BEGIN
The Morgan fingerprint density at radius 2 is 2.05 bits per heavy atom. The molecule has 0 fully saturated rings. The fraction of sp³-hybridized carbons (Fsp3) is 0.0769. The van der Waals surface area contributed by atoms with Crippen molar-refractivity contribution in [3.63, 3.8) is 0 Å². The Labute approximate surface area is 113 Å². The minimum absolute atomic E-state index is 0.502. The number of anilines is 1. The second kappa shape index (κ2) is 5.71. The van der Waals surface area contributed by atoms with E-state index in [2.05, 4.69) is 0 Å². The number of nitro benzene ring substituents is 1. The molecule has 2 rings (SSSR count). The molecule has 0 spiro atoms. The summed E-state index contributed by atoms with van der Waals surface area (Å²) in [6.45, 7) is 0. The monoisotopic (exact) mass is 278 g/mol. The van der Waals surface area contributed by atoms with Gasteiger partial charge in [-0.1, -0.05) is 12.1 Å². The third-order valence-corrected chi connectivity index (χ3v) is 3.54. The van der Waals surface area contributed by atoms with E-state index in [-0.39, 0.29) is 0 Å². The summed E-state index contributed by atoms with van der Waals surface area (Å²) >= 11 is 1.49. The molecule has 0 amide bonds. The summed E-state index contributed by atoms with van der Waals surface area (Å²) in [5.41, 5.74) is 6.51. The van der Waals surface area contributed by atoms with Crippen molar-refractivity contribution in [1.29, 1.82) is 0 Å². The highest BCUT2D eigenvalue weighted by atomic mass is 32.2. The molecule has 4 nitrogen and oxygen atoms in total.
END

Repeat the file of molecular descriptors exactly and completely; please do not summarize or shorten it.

The Morgan fingerprint density at radius 2 is 2.05 bits per heavy atom. The molecule has 0 fully saturated rings. The fraction of sp³-hybridized carbons (Fsp3) is 0.0769. The van der Waals surface area contributed by atoms with Crippen molar-refractivity contribution in [3.63, 3.8) is 0 Å². The Labute approximate surface area is 113 Å². The minimum absolute atomic E-state index is 0.502. The number of anilines is 1. The second kappa shape index (κ2) is 5.71. The van der Waals surface area contributed by atoms with E-state index in [2.05, 4.69) is 0 Å². The number of nitro benzene ring substituents is 1. The molecule has 2 rings (SSSR count). The molecule has 0 spiro atoms. The summed E-state index contributed by atoms with van der Waals surface area (Å²) in [6.45, 7) is 0. The monoisotopic (exact) mass is 278 g/mol. The van der Waals surface area contributed by atoms with Gasteiger partial charge in [-0.1, -0.05) is 12.1 Å². The third-order valence-corrected chi connectivity index (χ3v) is 3.54. The van der Waals surface area contributed by atoms with E-state index in [-0.39, 0.29) is 0 Å². The summed E-state index contributed by atoms with van der Waals surface area (Å²) >= 11 is 1.49. The molecule has 0 amide bonds. The summed E-state index contributed by atoms with van der Waals surface area (Å²) in [5.41, 5.74) is 6.51. The van der Waals surface area contributed by atoms with Crippen molar-refractivity contribution in [1.29, 1.82) is 0 Å². The highest BCUT2D eigenvalue weighted by atomic mass is 32.2. The molecule has 4 nitrogen and oxygen atoms in total.